Choosing the granddaddy authoring tool for your application needs to be carefully considered as paramount to exceptional user experience. Nothing else matters. Avoiding this mission-critical decision will result in a backlash of tickets, frustrated service reps and salespeople going bonkers dealing with confused customers.

The Solution – Stripe-ish

I’ve worked on many projects in the last two decades. One was consulting with a development team working at Stripe. Rather than divulge sensitive backstory, I will confess they have cornered the market in API documentation content. Specifically with their three column design. Programmers absolutely love their simplistic yet dynamic format:

stripe-docs

Source: https://stripe.com/docs/api

Unfortunately, not all scrum teams have the manpower bandwidth to build HTML/ERB templates and export them with a Sinatra-like DSL. But there’s an alternative which is far-less complex for your developers and technical writers yet provides a Stripe-ish UI/UX. It’s a hybrid mix of Slate and Markdown.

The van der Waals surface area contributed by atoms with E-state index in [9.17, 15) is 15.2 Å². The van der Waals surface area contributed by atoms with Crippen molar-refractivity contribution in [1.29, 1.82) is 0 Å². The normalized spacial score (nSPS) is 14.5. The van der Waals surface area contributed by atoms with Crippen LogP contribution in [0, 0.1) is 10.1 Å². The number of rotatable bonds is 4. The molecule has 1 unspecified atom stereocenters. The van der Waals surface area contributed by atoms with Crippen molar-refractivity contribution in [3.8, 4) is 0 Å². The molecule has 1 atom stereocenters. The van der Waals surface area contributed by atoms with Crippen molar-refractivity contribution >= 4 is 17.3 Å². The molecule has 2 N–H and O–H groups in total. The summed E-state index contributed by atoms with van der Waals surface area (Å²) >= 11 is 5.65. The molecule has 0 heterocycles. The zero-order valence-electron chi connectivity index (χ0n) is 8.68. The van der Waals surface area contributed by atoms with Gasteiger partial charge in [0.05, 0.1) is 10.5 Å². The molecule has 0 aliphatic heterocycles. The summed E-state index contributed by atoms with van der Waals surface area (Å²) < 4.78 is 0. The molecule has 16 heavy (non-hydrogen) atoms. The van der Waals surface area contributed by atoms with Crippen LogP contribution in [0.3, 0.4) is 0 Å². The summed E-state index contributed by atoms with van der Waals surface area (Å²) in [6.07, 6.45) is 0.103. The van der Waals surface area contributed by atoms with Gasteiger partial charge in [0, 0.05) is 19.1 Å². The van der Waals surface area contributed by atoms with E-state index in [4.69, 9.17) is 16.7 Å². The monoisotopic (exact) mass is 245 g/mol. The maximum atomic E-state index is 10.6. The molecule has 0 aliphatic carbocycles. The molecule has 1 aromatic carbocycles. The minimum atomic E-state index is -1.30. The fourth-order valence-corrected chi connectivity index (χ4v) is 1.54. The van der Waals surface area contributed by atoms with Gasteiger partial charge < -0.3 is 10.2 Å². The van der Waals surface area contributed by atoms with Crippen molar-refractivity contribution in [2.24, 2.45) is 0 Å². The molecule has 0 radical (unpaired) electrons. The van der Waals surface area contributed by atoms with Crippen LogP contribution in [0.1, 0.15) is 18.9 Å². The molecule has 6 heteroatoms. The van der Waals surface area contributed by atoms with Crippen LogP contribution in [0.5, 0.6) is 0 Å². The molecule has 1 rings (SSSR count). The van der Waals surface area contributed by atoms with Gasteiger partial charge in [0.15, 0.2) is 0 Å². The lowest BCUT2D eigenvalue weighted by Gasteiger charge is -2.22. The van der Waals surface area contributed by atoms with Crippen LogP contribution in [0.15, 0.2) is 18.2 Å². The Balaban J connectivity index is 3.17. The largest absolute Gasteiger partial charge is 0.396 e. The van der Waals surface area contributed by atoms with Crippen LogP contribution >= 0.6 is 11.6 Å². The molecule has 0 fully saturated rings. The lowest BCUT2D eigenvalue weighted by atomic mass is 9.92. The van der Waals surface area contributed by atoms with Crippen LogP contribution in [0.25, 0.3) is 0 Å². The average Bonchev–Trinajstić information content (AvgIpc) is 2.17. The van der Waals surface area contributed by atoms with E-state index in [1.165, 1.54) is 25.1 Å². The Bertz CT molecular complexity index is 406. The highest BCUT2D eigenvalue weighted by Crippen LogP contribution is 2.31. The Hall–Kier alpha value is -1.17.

Don’t be fooled into thinking the above Stripe graphic limits you to just API help documentation. I’ve built full help systems using this three column format. The benefits are far too phenomenal to ignore such as:

  1. Lightweight, flat, static .md file structure.
  2. Speedy fast one page functionality (no database).
  3. CSS customization is a breeze.
  4. Clean, intuitive layout for easy access of relevant content.
  5. API multiple programming language examples (third column).
  6. Host on GitHub if you’re in need of user feedback.
  7. Or host on your on servers exporting Ruby code to .md files for publishing

Beware of Usability Issues

When are static help pages a poor idea for an organization? It’s something I consider when working on new contracts. Remember, if your internal technical writers don’t have basic HTML skills, you’re grand plans are sunk. There’s two schools of thought…